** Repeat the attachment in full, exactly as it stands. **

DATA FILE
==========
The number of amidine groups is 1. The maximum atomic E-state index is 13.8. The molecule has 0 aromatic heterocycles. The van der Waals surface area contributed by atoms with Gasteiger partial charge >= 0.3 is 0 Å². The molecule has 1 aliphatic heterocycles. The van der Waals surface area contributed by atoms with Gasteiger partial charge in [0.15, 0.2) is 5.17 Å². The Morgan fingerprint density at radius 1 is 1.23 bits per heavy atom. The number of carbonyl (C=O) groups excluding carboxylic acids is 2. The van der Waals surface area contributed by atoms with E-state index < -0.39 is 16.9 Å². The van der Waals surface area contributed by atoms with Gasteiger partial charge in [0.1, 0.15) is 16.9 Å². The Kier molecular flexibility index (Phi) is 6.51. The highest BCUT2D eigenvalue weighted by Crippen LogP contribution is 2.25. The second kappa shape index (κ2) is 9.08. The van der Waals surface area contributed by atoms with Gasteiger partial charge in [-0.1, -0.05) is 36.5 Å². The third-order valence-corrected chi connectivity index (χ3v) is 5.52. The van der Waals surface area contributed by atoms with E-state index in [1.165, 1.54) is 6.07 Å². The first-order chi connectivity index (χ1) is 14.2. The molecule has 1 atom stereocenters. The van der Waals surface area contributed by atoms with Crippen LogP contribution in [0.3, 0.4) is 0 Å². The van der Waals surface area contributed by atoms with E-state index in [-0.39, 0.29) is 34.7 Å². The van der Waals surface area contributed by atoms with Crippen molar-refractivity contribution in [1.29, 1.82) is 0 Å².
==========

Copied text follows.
The number of amidine groups is 1. The maximum atomic E-state index is 13.8. The molecule has 0 aromatic heterocycles. The van der Waals surface area contributed by atoms with Gasteiger partial charge >= 0.3 is 0 Å². The molecule has 1 aliphatic heterocycles. The van der Waals surface area contributed by atoms with Gasteiger partial charge in [0.15, 0.2) is 5.17 Å². The Morgan fingerprint density at radius 1 is 1.23 bits per heavy atom. The number of carbonyl (C=O) groups excluding carboxylic acids is 2. The van der Waals surface area contributed by atoms with E-state index < -0.39 is 16.9 Å². The van der Waals surface area contributed by atoms with Gasteiger partial charge in [0.1, 0.15) is 16.9 Å². The Kier molecular flexibility index (Phi) is 6.51. The highest BCUT2D eigenvalue weighted by Crippen LogP contribution is 2.25. The second kappa shape index (κ2) is 9.08. The van der Waals surface area contributed by atoms with Gasteiger partial charge in [-0.1, -0.05) is 36.5 Å². The third-order valence-corrected chi connectivity index (χ3v) is 5.52. The van der Waals surface area contributed by atoms with E-state index in [1.165, 1.54) is 6.07 Å². The first-order chi connectivity index (χ1) is 14.2. The molecule has 1 atom stereocenters. The van der Waals surface area contributed by atoms with Crippen LogP contribution in [0.3, 0.4) is 0 Å². The van der Waals surface area contributed by atoms with E-state index in [-0.39, 0.29) is 34.7 Å². The van der Waals surface area contributed by atoms with Crippen molar-refractivity contribution in [1.29, 1.82) is 0 Å².